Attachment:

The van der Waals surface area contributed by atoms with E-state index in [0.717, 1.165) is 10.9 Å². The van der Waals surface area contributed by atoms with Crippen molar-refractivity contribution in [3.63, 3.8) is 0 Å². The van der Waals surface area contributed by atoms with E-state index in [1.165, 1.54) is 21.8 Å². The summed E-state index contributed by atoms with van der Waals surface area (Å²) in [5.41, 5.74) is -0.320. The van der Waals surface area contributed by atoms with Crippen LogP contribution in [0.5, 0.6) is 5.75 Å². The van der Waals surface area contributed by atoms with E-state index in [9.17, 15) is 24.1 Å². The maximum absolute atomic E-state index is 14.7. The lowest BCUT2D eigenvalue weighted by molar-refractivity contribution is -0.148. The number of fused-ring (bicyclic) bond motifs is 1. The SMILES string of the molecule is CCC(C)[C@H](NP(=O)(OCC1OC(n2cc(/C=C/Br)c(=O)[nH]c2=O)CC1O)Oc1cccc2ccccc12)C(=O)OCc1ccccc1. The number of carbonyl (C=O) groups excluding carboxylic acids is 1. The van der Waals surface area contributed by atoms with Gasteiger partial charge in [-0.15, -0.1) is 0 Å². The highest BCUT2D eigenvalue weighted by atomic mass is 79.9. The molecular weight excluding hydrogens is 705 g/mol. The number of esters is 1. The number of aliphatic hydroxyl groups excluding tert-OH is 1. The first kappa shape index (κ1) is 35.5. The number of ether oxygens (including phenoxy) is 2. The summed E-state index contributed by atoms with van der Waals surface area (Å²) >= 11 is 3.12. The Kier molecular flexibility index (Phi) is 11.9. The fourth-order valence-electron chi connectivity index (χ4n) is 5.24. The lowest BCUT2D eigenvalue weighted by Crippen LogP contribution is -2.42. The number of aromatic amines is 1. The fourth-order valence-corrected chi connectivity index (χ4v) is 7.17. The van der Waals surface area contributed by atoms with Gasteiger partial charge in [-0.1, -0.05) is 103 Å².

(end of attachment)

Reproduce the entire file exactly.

The van der Waals surface area contributed by atoms with E-state index in [0.717, 1.165) is 10.9 Å². The van der Waals surface area contributed by atoms with Crippen molar-refractivity contribution in [3.63, 3.8) is 0 Å². The van der Waals surface area contributed by atoms with E-state index in [1.165, 1.54) is 21.8 Å². The summed E-state index contributed by atoms with van der Waals surface area (Å²) in [5.41, 5.74) is -0.320. The van der Waals surface area contributed by atoms with Crippen LogP contribution in [0.5, 0.6) is 5.75 Å². The van der Waals surface area contributed by atoms with E-state index in [9.17, 15) is 24.1 Å². The maximum absolute atomic E-state index is 14.7. The lowest BCUT2D eigenvalue weighted by molar-refractivity contribution is -0.148. The number of fused-ring (bicyclic) bond motifs is 1. The SMILES string of the molecule is CCC(C)[C@H](NP(=O)(OCC1OC(n2cc(/C=C/Br)c(=O)[nH]c2=O)CC1O)Oc1cccc2ccccc12)C(=O)OCc1ccccc1. The number of carbonyl (C=O) groups excluding carboxylic acids is 1. The van der Waals surface area contributed by atoms with Gasteiger partial charge in [-0.15, -0.1) is 0 Å². The highest BCUT2D eigenvalue weighted by atomic mass is 79.9. The molecular weight excluding hydrogens is 705 g/mol. The number of esters is 1. The number of aliphatic hydroxyl groups excluding tert-OH is 1. The first kappa shape index (κ1) is 35.5. The number of ether oxygens (including phenoxy) is 2. The summed E-state index contributed by atoms with van der Waals surface area (Å²) >= 11 is 3.12. The Kier molecular flexibility index (Phi) is 11.9. The fourth-order valence-electron chi connectivity index (χ4n) is 5.24. The lowest BCUT2D eigenvalue weighted by Crippen LogP contribution is -2.42. The number of aromatic amines is 1. The fourth-order valence-corrected chi connectivity index (χ4v) is 7.17. The van der Waals surface area contributed by atoms with Gasteiger partial charge in [-0.1, -0.05) is 103 Å².